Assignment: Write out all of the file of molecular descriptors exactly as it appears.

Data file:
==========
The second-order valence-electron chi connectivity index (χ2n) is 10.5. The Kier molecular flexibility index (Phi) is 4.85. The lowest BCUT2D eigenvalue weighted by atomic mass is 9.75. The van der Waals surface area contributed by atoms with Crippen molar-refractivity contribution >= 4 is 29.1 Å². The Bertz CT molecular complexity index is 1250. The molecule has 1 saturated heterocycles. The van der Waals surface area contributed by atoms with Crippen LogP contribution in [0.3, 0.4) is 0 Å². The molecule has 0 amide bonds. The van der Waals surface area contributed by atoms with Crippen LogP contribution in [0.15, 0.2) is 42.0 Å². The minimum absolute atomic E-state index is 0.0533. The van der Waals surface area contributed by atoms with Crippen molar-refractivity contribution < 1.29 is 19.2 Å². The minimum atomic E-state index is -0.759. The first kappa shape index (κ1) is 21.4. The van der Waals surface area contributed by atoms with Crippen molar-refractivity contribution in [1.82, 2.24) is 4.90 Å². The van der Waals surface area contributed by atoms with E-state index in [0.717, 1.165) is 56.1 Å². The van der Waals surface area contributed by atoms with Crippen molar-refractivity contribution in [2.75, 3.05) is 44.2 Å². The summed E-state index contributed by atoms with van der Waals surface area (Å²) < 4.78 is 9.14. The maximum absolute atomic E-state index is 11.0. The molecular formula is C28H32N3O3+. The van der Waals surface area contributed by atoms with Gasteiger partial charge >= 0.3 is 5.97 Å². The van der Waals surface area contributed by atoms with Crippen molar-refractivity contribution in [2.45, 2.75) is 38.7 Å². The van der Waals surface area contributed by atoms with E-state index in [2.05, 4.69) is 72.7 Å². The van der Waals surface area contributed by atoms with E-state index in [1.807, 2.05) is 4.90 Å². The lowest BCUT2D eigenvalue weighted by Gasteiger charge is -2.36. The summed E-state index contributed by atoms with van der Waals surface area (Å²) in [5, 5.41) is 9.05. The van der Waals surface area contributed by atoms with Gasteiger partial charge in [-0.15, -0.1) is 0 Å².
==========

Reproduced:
The second-order valence-electron chi connectivity index (χ2n) is 10.5. The Kier molecular flexibility index (Phi) is 4.85. The lowest BCUT2D eigenvalue weighted by atomic mass is 9.75. The van der Waals surface area contributed by atoms with Crippen molar-refractivity contribution >= 4 is 29.1 Å². The Bertz CT molecular complexity index is 1250. The molecule has 1 saturated heterocycles. The van der Waals surface area contributed by atoms with Crippen LogP contribution in [0.3, 0.4) is 0 Å². The molecule has 0 amide bonds. The van der Waals surface area contributed by atoms with Crippen LogP contribution in [0.15, 0.2) is 42.0 Å². The minimum absolute atomic E-state index is 0.0533. The van der Waals surface area contributed by atoms with Crippen molar-refractivity contribution < 1.29 is 19.2 Å². The minimum atomic E-state index is -0.759. The first kappa shape index (κ1) is 21.4. The van der Waals surface area contributed by atoms with Crippen molar-refractivity contribution in [1.82, 2.24) is 4.90 Å². The van der Waals surface area contributed by atoms with E-state index in [0.717, 1.165) is 56.1 Å². The van der Waals surface area contributed by atoms with Crippen molar-refractivity contribution in [2.75, 3.05) is 44.2 Å². The summed E-state index contributed by atoms with van der Waals surface area (Å²) < 4.78 is 9.14. The maximum absolute atomic E-state index is 11.0. The molecular formula is C28H32N3O3+. The van der Waals surface area contributed by atoms with Gasteiger partial charge >= 0.3 is 5.97 Å². The van der Waals surface area contributed by atoms with Crippen molar-refractivity contribution in [2.45, 2.75) is 38.7 Å². The van der Waals surface area contributed by atoms with E-state index in [2.05, 4.69) is 72.7 Å². The van der Waals surface area contributed by atoms with E-state index in [1.807, 2.05) is 4.90 Å². The lowest BCUT2D eigenvalue weighted by Gasteiger charge is -2.36. The summed E-state index contributed by atoms with van der Waals surface area (Å²) in [5, 5.41) is 9.05. The van der Waals surface area contributed by atoms with Gasteiger partial charge in [-0.15, -0.1) is 0 Å².